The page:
She turned back to the waffle iron, opened it, and lifted the waffles from the griddle and onto a waiting plate. "I'm sure you will, one day." She brought the plate over to the table, sat across from him, and dropped a waffle onto his plate and then one onto hers. She smiled. "When your mind is ready to understand, you will."

He reached across the table and took her hand. "I can never thank you enough for being here for me. You've been like an angel who dropped from a cloud in the sky."

"No need to thank me." She slipped her hand away from his and reached for the small jar of syrup she'd placed on the table earlier. "Your friendship is payment enough."

He didn't speak. He leaned back in his seat, crossed his arms over his abdomen, and looked out the window beside him, contemplating something . . . she could see that . . . but it was something she couldn't quite read in his eyes. She picked up her fork and knife and began to cut her waffle. "What are you thinking about so serious over there?"

He shook his head no.

"No? No, what? No, you don't know, or no, you aren't telling?" She slipped a forkful of the warm waffle into her mouth. It was light and deliciously sweet. "Mmmm," she said, hoping to encourage him to eat as well. The man ate hardly enough to survive.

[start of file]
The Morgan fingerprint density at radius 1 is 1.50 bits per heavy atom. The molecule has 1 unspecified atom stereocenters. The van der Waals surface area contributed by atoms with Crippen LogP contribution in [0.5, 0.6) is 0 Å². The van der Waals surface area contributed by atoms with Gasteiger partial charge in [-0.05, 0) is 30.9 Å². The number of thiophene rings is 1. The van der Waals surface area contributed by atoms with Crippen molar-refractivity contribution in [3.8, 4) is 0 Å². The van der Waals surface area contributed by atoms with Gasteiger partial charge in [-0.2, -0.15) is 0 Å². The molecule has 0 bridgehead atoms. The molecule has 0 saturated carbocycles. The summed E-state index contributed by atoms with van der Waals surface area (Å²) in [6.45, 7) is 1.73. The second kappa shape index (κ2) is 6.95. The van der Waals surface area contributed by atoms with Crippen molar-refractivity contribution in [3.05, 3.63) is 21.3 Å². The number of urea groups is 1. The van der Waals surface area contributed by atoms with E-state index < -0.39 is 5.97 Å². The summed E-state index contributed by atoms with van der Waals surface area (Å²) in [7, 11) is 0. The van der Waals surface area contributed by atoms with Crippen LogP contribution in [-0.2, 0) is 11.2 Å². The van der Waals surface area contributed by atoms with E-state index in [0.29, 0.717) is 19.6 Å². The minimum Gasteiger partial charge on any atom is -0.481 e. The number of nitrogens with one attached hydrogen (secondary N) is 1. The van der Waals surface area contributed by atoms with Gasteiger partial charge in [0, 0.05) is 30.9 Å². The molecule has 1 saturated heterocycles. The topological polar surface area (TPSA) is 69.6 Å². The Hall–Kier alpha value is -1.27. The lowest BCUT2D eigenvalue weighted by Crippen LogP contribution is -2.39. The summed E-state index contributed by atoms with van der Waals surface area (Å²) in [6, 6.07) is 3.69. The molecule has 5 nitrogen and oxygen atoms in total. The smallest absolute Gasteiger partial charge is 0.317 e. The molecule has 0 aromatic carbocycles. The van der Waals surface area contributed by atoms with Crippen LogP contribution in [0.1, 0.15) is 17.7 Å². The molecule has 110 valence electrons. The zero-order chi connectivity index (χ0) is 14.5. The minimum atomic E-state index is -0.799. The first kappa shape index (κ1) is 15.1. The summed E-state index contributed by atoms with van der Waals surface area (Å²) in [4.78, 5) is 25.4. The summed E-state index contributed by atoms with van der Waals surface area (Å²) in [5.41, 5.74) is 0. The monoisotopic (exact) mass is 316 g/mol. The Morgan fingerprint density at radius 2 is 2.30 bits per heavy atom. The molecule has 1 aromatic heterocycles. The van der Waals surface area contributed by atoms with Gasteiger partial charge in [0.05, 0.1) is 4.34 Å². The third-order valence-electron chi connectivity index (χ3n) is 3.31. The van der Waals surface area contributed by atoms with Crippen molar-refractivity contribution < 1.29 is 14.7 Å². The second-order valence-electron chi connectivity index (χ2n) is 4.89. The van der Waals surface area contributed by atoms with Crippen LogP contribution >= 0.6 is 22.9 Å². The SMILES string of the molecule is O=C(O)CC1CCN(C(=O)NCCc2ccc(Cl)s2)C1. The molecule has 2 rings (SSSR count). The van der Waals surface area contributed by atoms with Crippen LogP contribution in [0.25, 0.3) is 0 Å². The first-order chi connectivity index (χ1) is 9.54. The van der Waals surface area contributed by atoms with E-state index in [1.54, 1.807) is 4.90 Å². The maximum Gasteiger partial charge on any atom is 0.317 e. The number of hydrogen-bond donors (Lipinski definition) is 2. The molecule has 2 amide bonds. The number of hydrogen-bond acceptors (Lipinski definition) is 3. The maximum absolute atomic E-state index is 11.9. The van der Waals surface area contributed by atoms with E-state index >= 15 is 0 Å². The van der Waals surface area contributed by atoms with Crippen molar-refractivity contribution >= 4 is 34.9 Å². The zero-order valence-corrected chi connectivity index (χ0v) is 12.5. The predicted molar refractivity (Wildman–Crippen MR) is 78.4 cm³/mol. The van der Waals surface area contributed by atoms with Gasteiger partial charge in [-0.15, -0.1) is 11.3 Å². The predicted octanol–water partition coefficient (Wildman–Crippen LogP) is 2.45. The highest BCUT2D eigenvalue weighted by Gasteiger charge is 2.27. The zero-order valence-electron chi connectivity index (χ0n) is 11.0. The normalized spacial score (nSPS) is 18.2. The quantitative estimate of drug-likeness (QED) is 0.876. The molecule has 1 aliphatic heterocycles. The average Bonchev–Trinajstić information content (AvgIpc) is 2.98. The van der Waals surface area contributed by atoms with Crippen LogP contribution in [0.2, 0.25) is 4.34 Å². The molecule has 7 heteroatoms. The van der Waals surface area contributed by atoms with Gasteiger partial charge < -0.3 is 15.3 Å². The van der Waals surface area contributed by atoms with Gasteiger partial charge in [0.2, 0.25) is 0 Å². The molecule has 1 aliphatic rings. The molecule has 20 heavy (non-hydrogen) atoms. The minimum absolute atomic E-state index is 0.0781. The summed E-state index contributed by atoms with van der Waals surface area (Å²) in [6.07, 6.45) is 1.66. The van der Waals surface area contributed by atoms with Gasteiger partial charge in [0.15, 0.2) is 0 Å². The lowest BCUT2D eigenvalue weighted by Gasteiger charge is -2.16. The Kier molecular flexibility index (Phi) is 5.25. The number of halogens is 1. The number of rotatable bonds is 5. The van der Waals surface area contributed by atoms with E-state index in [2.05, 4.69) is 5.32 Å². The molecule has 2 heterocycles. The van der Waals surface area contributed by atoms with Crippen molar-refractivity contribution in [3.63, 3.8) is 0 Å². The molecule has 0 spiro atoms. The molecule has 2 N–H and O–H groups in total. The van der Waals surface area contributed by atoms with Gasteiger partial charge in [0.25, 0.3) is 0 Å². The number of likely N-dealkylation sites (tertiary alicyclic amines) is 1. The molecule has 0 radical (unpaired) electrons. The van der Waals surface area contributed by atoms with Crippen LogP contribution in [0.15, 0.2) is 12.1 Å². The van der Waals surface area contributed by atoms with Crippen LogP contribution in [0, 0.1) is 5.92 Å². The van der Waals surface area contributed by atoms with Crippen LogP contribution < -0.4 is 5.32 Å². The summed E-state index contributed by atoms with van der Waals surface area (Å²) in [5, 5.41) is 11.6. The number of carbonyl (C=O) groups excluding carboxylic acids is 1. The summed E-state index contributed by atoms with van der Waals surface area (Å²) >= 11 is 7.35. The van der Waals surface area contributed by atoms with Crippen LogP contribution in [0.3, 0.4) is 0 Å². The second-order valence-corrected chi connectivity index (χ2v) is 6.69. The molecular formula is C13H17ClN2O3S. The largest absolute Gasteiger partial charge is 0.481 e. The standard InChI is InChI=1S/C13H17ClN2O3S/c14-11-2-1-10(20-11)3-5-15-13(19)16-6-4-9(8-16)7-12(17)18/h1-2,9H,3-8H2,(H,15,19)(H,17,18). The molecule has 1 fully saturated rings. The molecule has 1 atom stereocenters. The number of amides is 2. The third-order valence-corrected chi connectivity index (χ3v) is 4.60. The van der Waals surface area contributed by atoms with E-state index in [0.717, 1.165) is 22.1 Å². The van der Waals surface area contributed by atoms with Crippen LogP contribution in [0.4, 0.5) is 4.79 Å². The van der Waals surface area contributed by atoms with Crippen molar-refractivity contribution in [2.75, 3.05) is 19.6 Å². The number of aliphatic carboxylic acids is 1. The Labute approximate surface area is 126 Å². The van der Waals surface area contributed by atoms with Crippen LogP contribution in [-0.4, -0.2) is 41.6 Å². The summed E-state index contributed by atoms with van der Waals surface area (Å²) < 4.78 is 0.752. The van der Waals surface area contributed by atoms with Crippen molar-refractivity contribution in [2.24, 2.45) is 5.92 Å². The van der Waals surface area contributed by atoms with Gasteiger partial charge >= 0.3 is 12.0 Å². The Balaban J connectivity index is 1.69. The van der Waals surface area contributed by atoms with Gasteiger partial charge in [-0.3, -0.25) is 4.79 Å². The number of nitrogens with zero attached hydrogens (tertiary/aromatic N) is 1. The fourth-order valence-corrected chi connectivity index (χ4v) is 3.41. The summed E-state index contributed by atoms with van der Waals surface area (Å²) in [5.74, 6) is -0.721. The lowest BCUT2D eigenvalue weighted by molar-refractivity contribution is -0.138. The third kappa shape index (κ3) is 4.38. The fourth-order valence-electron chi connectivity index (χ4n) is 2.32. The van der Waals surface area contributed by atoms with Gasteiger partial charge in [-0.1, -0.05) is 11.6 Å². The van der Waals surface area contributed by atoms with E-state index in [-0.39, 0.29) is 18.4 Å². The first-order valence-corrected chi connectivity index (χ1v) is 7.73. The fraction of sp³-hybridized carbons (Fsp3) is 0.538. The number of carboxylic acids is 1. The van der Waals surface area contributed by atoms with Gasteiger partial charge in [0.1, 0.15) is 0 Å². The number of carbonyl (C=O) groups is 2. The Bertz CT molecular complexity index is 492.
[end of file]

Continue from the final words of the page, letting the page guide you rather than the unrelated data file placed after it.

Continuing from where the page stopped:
He turned his eyes back to hers. They seemed mysterious and yet, at the same time, bewildered. "If I ask you a question, will you be honest with me?"

Her eyebrows raised and she swallowed hard. "Haven't I always been?"

He nodded. "I think you have, yes."

"Then, of course, I will now." She felt her fingers gripping the utensils they held.

He leaned over, rested his forearms against the table, and looked intently into her eyes. "Do I know a woman named Katie?"

Andi Daniels took a deep breath, blinked twice, looked out the window once, then down to her waffle. When her eyes finally met his, she whispered, "Yes."

Chapter One
January 2002

Katharine Morgan Webster, known to her friends as Katie, sat curled like a kitten on the sofa in her living room. With one hand she gripped a cordless phone to her ear; with the fingertips of the other she played with the draperies at the windows behind her. Beyond was the gray skyline of the city she loved, her home: New York, New York. It was early January and bitterly cold outside. On the streets below the fifth floor apartment of The Hamilton Place, the hotel she both owned and was interim president of, she watched pedestrians scurry to and fro. Then, looking up, she noticed steam from the building's heating systems rising at various levels, forming thin veils of clouds over her little section of Midtown Manhattan.

Nestled in the comfort of her apartment, she wore warm leggings, an oversized quilted shirt, and thick socks. Maggie, her British housekeeper, had tucked a throw around her legs and backside before retiring for an afternoon nap. Feeling quite content, Katie smiled as she listened to her best friend in the whole world, Marcy Waters, on the other end of the line.

"So then what happened?" Katie asked, holding back a laugh.